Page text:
Will Yemen Experience Sectarian Violence Like Baghdad and Beirut?

EPC | 26 Nov 2013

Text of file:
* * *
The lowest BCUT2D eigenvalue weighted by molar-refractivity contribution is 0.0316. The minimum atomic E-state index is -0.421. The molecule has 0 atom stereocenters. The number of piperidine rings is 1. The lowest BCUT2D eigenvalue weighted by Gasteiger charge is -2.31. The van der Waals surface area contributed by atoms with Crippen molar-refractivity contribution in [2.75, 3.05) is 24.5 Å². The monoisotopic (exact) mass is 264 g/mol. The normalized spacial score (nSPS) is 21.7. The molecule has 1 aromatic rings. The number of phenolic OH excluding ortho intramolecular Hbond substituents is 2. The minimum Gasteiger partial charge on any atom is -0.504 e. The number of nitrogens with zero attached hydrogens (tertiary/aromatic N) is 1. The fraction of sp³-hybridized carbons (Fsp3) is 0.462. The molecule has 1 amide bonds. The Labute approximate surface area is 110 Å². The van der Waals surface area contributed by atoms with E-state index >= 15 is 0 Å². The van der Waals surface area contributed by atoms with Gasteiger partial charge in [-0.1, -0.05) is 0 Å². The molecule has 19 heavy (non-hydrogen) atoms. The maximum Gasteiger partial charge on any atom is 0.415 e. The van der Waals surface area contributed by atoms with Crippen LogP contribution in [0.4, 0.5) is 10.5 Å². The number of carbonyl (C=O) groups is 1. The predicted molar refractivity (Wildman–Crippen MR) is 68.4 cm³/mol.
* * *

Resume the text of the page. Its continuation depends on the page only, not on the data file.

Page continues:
The ongoing war in Sa’dah governorate between Houthis and Salafis has taken a new turn after an attempt was made on the life of Mohammed al-Emad, editor-in-chief of Al-Hawiya newspaper, which is close to Houthis, and the assassination of Abdel Kareem Jadban, member of the Yemeni House of Representatives and member of the National Dialogue Conference (NDC) representing Houthis. It became apparent that the last two assassination attempts were different from other assassinations in the country in the past two years. The previous assassination attempts were mostly done out of revenge and settling scores among rival factions in 2011 or as part of al-Qaeda’s targeting of army and police officers. This means that these assassinations were mostly politically motivated, while the last two assassinations were likely carried out for sectarian motivations and considerations. This points out to a new kind of sectarian violence in Yemen’s political life. So, who stands behind the recent assassinations? What are their goals and motives? Could Yemen experience sectarian explosions like Iraq and Lebanon? Are these actions going to increase or decrease over the next stage? What are the repercussions of these actions on the general situation in the country, notably NDC?

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